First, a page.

The Courtesy of Feedback

by | Mar 6, 2020 | Marketing, SEO | 0 comments

We are rapidly approaching the end of our first year of business here at Spirit Consulting. I give one hundred percent of the credit for this wonderful accomplishment to our Creator and the team of professionals surrounding me. The transition from partner at my previous firm to CEO of Spirit Consulting has brought a unique set of challenges. Whereas, I was usually the one asking for business a year ago, I now find myself in the buyer’s seat more often. In the process, I have gained a healthy sense of empathy for the busy executives whom I was chasing in my earlier consulting days.

One of the first things I noticed with my shiny new CEO title was that I receive about two invitations to connect from service and product providers per day. Some are quite compelling and can now claim me as their client. Others are more obtrusive and were not awarded my business. It’s this second group that has me writing today.

I saw a marketing video the other day in which the consultant recommended that those in sales ought to vary their mode of outreach until a contract is awarded. Based on my experience over this past year, that is terrible advice. If you are both out of sync with the needs of my business and annoying in your approach, it doesn’t matter how many ways you try to reach out to me – you are never going to win my business.

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Photo by Stefano Intintoli on Unsplash

With the market saturation of sales tutelage and eager entrepreneurs, it’s all too easy to ignore people and treat them like they don’t exist. Worse yet, on platforms like Facebook and LinkedIn, I can accept your friendship or connection request – making myself look better in the process – without any intent to communicate with you after that. I’ve done it too often myself. There is a more humane approach.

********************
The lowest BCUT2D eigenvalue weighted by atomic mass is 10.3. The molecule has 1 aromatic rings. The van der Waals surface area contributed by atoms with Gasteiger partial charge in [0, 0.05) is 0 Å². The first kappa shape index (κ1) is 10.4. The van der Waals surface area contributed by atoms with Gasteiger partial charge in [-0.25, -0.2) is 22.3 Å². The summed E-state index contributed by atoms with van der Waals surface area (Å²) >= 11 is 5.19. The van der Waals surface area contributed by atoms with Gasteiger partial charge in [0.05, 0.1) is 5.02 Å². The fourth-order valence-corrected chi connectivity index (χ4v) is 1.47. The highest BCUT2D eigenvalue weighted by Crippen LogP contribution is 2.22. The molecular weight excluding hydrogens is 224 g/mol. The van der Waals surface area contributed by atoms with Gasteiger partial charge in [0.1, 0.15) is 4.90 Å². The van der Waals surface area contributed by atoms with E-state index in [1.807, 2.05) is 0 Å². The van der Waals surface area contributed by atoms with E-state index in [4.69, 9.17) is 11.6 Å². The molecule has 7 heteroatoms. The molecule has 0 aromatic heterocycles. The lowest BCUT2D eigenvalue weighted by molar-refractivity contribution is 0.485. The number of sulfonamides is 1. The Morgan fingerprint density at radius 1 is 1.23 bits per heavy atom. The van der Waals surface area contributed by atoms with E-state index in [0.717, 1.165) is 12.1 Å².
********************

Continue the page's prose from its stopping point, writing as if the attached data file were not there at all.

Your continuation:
If we are unwilling to respond to someone’s messages, it’s probably better not to accept his or her invitation in the first place. Why give someone false hope? This is textbook using another person, and it’s not good for either party in the end. I’ve been on the other side of it, and it’s not fun. Furthermore, the mixed message is only going to increase the likelihood that you receive more of my unwanted communications.

If you do choose to connect with the seller, then share some feedback, close the loop, say hi – give them something for that +1! It takes less than a minute, saves both of you a lot more time, annoyance, frustration, and who knows – maybe that initial conversation will grow into a significant business and/or personal relationship in the future! But if you avoid conflict and communication repeatedly when the stakes are low, odds are good that those bad habits are going to creep into your relationships with loved ones too. In the interest of helping to build and strengthen the human community rather than contribute to its deterioration and weakening, I have found it helpful to hearken back to my early days as a budding salesperson as a way to remind me of what a huge difference that extra minute of my time can make in someone’s career and life. May we continually grow this kindness in our lives, our businesses, and our world.

Photo by Ian Schneider on Unsplash

About Spirit Consulting

Spirit Consulting is a boutique management consulting firm with clients across multiple industries and regions of the United States. We offer expert consulting in Executive Search, Business Strategy, and Work Psychology. Rooted in our relational, client-tailored approach, these service lines work synergistically to maximize your organization’s potential. Call (630) 621-3411 or email [email protected] for more information on how Spirit Consulting can help create the best version of your business. If you are interested in applying to jobs we are retained on, please visit www.spiritmco.com.

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